#2: EPA/DHA (Fish Oil)
While curcumin is only active for a short period of time, EPA and DHA are more ‘permanent’ types of inflammation-control. We obtain EPA/DHA from fish oil, and unlike curcumin, these fatty acids get physically incorporated into our cell membranes, where they remain for long periods of time. Once incorporated into our cell membranes, they exert an overall effect which is best described as a “minimizing” of the inflammatory pathways.
Contrary to popular belief, EPA and DHA are technically still “pro-inflammatory”–the cytokines (local, hormone-like messengers) they release trigger inflammatory pathways. This is important because we need inflammation in order to accomplish tasks like wound healing, strength gain after exercise, and fighting infections. How EPA and DHA fight inflammation is by being less inflammatory than their alternative membrane lipid, the omega-6 arachidonic acid. Compared to the cytokines arachidonic acid releases, EPA and DHA are downright tame!
EPA and DHA also do help resolve and protect against inflammation by releasing some anti-inflammatory compounds like protectins, resolvins, and maresins.
In the end, we need both arachidonic acid as well as EPA/DHA in our cell membranes–they are both vital to our health. Most Western diets contain a paucity of omega-3 fats and an abundance of omega-6s, though, and the result is that we wind up with higher amounts of arachidonic acid in our cell membranes and lower amounts of EPA/DHA. This sets us up to be much more prone to the negative effects associated with inflammation.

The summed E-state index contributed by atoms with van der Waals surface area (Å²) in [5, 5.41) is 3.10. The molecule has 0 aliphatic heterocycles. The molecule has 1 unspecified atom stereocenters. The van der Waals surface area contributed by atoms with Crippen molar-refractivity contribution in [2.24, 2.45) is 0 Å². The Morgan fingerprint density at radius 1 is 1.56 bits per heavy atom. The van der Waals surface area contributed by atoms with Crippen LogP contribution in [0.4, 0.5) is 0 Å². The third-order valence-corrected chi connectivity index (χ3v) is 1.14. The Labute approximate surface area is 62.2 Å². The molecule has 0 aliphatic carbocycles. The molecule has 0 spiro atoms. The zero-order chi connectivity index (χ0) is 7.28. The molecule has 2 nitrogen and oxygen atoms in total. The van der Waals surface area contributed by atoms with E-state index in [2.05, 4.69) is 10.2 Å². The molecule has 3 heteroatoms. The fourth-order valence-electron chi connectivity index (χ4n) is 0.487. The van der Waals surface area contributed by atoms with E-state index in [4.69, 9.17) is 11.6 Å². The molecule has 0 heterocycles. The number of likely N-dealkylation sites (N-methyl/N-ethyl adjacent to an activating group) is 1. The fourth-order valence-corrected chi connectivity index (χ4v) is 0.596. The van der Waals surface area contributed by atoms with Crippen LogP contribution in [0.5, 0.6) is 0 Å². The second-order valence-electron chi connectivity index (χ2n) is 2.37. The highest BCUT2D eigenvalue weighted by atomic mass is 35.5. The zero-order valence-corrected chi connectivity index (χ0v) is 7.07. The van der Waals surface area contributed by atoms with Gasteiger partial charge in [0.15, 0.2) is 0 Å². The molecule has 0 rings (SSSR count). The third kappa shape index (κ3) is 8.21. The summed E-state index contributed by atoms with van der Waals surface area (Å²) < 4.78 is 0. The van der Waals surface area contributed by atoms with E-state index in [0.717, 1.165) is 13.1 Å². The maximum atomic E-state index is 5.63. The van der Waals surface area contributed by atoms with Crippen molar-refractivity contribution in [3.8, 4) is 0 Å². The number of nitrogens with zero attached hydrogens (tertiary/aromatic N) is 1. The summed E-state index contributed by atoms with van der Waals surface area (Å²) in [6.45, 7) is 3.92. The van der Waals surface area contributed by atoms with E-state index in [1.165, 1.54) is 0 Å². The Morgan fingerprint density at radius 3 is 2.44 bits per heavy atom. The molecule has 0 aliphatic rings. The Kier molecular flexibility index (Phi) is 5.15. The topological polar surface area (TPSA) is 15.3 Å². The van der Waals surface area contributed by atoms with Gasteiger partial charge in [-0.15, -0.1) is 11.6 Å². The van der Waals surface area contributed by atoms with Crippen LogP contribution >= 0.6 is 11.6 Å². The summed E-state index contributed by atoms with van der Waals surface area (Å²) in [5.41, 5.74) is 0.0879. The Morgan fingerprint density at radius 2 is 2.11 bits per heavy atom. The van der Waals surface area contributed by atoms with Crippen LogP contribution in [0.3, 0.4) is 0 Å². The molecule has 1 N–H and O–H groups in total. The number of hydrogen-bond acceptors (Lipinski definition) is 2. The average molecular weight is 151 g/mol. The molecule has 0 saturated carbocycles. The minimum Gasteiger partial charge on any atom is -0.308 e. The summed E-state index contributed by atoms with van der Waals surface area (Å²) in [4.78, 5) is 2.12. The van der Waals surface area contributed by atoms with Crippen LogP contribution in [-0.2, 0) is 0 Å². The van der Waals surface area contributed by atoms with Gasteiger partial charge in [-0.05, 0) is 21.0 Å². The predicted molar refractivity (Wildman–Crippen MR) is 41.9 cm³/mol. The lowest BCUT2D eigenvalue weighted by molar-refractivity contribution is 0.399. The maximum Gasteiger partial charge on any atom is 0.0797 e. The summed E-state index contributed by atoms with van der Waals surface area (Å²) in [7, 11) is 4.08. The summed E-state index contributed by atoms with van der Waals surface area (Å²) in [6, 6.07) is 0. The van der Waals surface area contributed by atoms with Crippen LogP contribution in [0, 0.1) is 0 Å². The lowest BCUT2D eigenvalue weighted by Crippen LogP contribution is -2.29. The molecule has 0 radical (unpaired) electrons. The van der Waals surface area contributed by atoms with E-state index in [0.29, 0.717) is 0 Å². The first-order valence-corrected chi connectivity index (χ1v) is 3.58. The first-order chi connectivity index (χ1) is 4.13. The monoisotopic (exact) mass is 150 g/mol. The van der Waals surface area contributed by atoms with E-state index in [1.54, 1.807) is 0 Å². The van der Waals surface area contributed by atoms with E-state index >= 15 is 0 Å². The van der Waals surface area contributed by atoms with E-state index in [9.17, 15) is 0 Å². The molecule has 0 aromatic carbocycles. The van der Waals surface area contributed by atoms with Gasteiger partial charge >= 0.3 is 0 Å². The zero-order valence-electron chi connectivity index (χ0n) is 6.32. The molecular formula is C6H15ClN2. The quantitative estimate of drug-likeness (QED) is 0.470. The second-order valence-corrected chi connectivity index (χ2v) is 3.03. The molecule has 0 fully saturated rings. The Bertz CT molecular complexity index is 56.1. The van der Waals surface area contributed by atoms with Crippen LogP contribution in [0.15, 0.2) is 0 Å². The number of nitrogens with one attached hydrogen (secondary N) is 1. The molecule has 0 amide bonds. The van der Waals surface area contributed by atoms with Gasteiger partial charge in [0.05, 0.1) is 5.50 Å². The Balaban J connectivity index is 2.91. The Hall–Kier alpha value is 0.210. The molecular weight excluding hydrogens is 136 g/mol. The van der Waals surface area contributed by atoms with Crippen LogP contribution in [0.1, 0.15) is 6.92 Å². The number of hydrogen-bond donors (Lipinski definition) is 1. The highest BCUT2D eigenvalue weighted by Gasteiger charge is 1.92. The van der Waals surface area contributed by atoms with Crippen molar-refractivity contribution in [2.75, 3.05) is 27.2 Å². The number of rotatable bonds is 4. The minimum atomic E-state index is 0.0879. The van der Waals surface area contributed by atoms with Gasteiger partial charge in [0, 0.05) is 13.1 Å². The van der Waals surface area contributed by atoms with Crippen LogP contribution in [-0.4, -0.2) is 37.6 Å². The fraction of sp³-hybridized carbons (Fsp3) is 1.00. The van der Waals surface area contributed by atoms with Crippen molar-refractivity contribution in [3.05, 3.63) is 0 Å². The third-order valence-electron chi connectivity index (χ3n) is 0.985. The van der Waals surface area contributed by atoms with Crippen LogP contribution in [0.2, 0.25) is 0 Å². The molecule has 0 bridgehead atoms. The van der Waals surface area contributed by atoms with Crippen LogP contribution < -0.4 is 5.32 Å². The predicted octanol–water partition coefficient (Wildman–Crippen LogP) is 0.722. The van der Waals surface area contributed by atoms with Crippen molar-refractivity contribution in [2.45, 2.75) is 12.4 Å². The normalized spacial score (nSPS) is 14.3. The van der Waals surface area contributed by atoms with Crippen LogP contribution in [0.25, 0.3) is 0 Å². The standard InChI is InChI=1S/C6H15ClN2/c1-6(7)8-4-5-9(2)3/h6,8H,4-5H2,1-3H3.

Thankfully, we can boost the EPA/DHA content of our cells easily by obtaining greater amounts from the diet. Preformed EPA and DHA are the most effective, as our cells can essentially move them right in without extra processing. We can also use the plant-based omega-3, ALA, to form our own EPA/DHA, but the process is inefficient–only about 10 – 15% gets converted, which would require you to eat the equivalent of 7 – 10 tablespoons of chia seeds a day.
We can get preformed EPA and DHA from oily fishes like salmon, tuna, and sardines, but cost may be an issue, as might be toxicity. Larger predatory fish like tuna accumulate mercury and are not safe to eat frequently. Salmon are safer, and sardines have negligible risk, but to acquire optimal amounts of EPA and DHA from fish you would need to eat at least one serving a day–a feat which is not always appealing or possible.
Fish oil pills provide a much more cost-effective and simple way to obtain optimal amounts of daily EPA/DHA. Dosage varies, but most healthy adults would be better off consuming 2 to 3 grams of combined EPA + DHA a day. Note that this is not “total fish oil”, which is a deceitful way some manufacturers market their products. A supplement might contain 1,000 mg (1 g) of “fish oil”, but of the fats in that fish oil only 300 mg might be EPA + DHA. In order to obtain 3 grams of EPA/DHA from this theoretical supplement, you would need to take 10 servings a day!
So make sure to check the actual EPA/DHA content–not only will it save you money in the end, but it will also save you from having to take 15 pills a day!
Recommended Supplement: Thorne Super EPA
Recommended Dosage: 2 grams per day (with Super EPA, that is only 3 capsules)